Three-toed sloths (Bradypus variegatus) are the slowest mammals on Earth, according to scientists who have spent 15 years studying these lazy tree-dwellers.
When it comes to saving energy, three-toed sloths are on a league of their own—panda bears, koalas and opossums can’t beat them—according to a research paper by Jonathan Pauli and Zachariah Peery, of the University of Wisconsin–Madison. “We really expected them to have low metabolic rates, but we found them to have tremendously low energy needs—much lower than their cousins, the two-toed sloths, and the lowest documented for any mammal,” Pauli says.
To reach this conclusion, the scientists measured the metabolic rates of 10 three-toed and 12 two-toed sloths in Costa Rica and compared the results with similar studies of 19 other species of arboreal folivores.
With a field metabolic rate of 162 kilojoules per day per kilogram, the three-toed sloths have lower energy needs than koalas (Phascolarctos), which require 410 kilojoules per day per kilogram. Howler monkeys (Alouatta) need 583 and two-toed sloths, meanwhile, have an energetic expenditure of 234. Giant pandas are the only animals that come close on the heels of the three-toed sloths in the race for the title of slowest mammal—they consume 185 kilojoules per day per kilogram.
According to the study, published in the August issue of The American Naturalist, there is a suite of behavioral, physiological and anatomical adaptations that allow sloths to lead easy lives with minimum energy expenditure in the jungle canopies of Central and South America, but two aspects stand out:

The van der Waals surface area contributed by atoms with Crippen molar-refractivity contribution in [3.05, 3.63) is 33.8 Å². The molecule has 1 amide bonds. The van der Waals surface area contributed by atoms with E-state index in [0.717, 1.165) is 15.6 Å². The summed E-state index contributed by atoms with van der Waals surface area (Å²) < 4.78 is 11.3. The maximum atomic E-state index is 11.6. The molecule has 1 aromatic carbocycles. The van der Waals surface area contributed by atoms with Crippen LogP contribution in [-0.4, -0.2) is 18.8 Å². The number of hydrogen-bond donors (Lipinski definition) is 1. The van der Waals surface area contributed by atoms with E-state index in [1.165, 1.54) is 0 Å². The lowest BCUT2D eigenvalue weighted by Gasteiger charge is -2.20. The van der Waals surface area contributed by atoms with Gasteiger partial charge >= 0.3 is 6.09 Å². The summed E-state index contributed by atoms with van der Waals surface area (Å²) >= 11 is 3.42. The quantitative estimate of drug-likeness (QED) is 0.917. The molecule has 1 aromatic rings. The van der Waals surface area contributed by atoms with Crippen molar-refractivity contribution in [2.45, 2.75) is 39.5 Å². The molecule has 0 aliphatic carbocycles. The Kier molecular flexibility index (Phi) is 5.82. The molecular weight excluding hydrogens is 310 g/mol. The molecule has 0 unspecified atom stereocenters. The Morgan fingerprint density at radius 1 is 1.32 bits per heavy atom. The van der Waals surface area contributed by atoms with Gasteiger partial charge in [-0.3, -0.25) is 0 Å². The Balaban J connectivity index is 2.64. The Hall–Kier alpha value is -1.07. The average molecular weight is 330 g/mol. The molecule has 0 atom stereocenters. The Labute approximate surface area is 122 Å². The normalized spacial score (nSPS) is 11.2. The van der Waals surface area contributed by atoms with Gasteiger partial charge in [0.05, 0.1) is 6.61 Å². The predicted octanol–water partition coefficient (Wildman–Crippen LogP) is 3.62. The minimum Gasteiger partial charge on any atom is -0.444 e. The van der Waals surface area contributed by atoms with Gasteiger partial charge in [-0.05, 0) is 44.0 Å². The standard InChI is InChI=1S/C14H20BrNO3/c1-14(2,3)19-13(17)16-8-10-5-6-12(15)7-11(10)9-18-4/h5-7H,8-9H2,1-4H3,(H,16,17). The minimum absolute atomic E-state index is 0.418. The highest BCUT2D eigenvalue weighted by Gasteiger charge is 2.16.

The first is the parsimony with which they live, which suggests that laziness is not a cardinal sin, but an evolutionary trait. “Three-toe sloths have very small home ranges. They spend the vast majority of their time in the canopy of trees eating or resting or sleeping, so there are behavioral things that they do to limit the amount of energy they spend,” Pauli says.
The second is the ability of these gentle mammals to adjust their body temperatures by tweaking their internal thermostats. “They’re slightly heterothermic they can fluctuate their body temperature about 5 degrees Celsius, in line with the outside temperature. By relaxing their body temperature, they have big savings in terms of their energetic output,” Pauli says.
Two-toed sloths—which seceded from their three-toe cousins in the phylogenetic tree about 20 million years ago—are not as efficient in adapting their body temperatures and have more active lifestyles because they feed from a wider variety of trees, and sometimes snack on small mammals.
Both species fascinate Pauli, who specializes in mammalian ecology and conservation, and studies sloths in an area about 85 kilometers northeast of Costa Rica’s capital, San Jose.